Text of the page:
Monday, January 31, 2011

First Cars, First Novels

My first car was a blue station wagon that had seen better days while it still had its first transmission. It was a quirky car, and its biggest quirk was its windshield wiper system.

I'm sure at one time the wipers had several different speeds, but by the time I was driving only one speed was reliable: moderately fast. In normal rain it did well. That was the sweet spot. Any other kind of rain was more difficult. I don't remember driving in many downpours, but I don't think I'd have gotten far in one. I would have been driving blind.

Trickiest, though, was a light rain. One of the most annoying sounds in the world is the choppy sound of a wiper going back and forth across a dry windshield, and that was the sound my wipers made in a drizzle. The easiest solution was to turn the wipers on for a few seconds, then turn them off. On. Off. On. Off. Got old pretty fast.

But there was another solution. The wipers also had an elusive slow speed that I could only find if I fiddled with them enough. Turn them on too low and they would wipe once and then sit there in the ready position indefinitely. Turn them on too high and they would jump right to medium speed. But if I could get them just right I would have the perfect rhythm for light rain.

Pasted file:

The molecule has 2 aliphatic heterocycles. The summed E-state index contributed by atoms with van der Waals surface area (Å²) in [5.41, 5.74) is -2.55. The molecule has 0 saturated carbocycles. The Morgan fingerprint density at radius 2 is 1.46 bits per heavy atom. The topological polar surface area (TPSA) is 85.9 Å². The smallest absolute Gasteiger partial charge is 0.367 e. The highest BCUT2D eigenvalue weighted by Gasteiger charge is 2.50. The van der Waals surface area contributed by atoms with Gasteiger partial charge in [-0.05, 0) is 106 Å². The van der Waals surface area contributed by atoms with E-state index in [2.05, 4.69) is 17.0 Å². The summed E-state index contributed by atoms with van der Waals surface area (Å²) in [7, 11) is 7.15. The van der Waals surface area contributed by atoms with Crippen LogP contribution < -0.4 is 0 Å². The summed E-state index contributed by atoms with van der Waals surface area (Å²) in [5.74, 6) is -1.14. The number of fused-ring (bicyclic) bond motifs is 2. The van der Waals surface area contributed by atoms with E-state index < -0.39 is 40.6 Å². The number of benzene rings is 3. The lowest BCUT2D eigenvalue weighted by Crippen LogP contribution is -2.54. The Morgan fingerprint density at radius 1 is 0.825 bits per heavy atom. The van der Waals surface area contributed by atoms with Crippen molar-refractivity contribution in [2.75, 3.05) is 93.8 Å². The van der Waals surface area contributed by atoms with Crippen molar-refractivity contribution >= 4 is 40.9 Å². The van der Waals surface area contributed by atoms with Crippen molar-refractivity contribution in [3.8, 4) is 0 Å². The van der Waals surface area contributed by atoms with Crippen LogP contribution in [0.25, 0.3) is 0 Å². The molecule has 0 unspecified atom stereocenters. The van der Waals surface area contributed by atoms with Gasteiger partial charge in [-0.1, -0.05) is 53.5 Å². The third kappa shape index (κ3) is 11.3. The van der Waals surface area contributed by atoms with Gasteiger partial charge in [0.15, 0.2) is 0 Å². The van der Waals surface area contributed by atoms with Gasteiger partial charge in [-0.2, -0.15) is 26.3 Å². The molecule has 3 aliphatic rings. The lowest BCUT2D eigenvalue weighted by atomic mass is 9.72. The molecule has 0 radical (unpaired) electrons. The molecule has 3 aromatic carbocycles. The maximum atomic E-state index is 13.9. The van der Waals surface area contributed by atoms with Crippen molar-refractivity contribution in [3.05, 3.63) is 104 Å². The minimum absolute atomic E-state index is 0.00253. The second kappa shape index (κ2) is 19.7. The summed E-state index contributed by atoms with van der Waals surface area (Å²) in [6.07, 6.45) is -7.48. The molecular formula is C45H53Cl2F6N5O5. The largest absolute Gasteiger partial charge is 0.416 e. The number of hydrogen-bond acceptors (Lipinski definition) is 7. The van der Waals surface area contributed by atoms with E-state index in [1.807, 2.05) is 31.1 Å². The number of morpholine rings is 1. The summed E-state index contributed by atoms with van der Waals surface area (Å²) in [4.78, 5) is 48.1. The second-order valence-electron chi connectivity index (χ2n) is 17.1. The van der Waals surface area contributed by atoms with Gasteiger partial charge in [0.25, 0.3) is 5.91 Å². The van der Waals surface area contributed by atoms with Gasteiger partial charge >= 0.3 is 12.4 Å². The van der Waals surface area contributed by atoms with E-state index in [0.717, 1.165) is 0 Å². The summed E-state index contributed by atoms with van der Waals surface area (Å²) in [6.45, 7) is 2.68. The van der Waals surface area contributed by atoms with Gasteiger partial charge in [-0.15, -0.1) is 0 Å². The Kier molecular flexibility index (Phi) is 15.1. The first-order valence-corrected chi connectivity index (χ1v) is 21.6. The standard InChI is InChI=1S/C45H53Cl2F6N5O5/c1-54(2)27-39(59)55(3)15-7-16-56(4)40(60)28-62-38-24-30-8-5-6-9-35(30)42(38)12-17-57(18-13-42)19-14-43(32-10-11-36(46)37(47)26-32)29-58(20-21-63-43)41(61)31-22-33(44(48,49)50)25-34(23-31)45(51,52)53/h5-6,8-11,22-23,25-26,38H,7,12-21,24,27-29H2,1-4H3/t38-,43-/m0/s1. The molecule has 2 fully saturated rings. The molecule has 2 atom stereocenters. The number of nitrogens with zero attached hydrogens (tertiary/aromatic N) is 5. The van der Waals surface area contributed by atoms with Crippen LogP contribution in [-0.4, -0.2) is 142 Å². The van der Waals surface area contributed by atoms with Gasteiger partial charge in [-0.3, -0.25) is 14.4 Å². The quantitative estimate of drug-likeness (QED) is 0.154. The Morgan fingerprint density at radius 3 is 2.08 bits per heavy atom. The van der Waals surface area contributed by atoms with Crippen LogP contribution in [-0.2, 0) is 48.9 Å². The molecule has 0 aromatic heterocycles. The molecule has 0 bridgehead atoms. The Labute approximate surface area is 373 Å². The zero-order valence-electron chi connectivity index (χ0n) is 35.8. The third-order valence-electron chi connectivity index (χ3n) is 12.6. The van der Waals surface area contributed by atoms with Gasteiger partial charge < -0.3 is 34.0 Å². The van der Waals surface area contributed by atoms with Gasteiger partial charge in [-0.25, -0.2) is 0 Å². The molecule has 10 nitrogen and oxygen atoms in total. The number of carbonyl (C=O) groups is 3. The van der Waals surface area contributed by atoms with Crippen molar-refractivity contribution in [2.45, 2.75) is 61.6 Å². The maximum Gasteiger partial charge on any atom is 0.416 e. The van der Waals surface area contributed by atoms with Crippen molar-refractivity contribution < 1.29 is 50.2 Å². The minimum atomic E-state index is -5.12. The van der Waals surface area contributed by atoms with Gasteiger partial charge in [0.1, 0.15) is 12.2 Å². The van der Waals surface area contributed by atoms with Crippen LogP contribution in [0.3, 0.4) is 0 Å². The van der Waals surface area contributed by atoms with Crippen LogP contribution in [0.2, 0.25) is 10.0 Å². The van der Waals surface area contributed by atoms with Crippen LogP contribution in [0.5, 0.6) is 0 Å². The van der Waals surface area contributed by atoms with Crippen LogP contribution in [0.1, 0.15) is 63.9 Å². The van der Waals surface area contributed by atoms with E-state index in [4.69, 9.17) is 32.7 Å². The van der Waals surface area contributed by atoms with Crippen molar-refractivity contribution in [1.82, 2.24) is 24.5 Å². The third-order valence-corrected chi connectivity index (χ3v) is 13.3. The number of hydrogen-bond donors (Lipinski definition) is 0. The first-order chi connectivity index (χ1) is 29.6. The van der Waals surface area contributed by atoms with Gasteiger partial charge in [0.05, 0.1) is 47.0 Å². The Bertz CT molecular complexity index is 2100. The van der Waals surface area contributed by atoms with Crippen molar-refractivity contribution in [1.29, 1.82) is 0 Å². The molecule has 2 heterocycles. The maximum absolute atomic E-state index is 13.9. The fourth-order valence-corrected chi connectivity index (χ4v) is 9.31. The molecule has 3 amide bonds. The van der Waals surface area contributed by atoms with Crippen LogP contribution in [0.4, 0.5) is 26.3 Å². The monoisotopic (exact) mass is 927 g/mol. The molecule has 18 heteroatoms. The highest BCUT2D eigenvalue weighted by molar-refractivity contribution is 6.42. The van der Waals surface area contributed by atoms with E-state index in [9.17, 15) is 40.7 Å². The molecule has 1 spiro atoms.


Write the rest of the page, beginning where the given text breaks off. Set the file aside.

Only there was one problem with all this. My wiper system happened to be on the same stick as my turn signal. Without fail, every time I used my turn signal, the wipers would stop altogether.

See, my poor old car couldn't do two things at once. It didn't have the capacity for more than one operation at a time. Too many commands only confused it.

I think new writers can be that way with our first novels. We have some idea of what aspects go into a story, but we don't know how to do two different things at once. Write description while developing a character? Move the plot forward while allowing the characters some witty banter? Like my first car, sometimes we throw our hands up in surrender. One thing at a time!

I remember feeling that way with my first novel. I could do blocks of dialog or blocks of plot or blocks of back story, but not in combination. And description? Forget it!

But scenes need to be able to do several things at once, and incorporate them all so smoothly that the reader doesn't notice. I know I'm getting better at this, but I still often don't add certain aspects until a few revisions in. My hope is that one day the process will become so natural that I do it without even having to think. I'm not there yet, but I get closer with every book.

How about you? Any first car stories? First novel stories?

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